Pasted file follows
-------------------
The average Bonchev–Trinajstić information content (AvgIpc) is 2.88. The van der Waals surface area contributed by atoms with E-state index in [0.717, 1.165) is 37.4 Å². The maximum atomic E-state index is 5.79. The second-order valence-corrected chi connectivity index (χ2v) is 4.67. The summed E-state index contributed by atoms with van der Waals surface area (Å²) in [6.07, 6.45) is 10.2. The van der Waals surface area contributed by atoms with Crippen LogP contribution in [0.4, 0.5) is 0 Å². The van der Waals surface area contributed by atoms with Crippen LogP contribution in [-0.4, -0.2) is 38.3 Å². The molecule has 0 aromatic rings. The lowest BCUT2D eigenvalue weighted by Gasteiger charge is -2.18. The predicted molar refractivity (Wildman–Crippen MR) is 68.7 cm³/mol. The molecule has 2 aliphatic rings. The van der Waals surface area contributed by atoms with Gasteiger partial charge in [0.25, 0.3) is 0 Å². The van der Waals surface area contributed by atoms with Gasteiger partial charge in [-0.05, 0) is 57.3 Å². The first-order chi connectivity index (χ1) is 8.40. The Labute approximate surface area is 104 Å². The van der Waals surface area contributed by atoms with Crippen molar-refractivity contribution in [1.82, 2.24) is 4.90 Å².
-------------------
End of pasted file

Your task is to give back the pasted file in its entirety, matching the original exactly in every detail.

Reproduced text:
The average Bonchev–Trinajstić information content (AvgIpc) is 2.88. The van der Waals surface area contributed by atoms with E-state index in [0.717, 1.165) is 37.4 Å². The maximum atomic E-state index is 5.79. The second-order valence-corrected chi connectivity index (χ2v) is 4.67. The summed E-state index contributed by atoms with van der Waals surface area (Å²) in [6.07, 6.45) is 10.2. The van der Waals surface area contributed by atoms with Crippen LogP contribution in [0.4, 0.5) is 0 Å². The van der Waals surface area contributed by atoms with Crippen LogP contribution in [-0.4, -0.2) is 38.3 Å². The molecule has 0 aromatic rings. The lowest BCUT2D eigenvalue weighted by Gasteiger charge is -2.18. The predicted molar refractivity (Wildman–Crippen MR) is 68.7 cm³/mol. The molecule has 2 aliphatic rings. The van der Waals surface area contributed by atoms with Gasteiger partial charge in [0.25, 0.3) is 0 Å². The van der Waals surface area contributed by atoms with Gasteiger partial charge in [-0.05, 0) is 57.3 Å². The first-order chi connectivity index (χ1) is 8.40. The Labute approximate surface area is 104 Å². The van der Waals surface area contributed by atoms with Crippen molar-refractivity contribution in [1.82, 2.24) is 4.90 Å².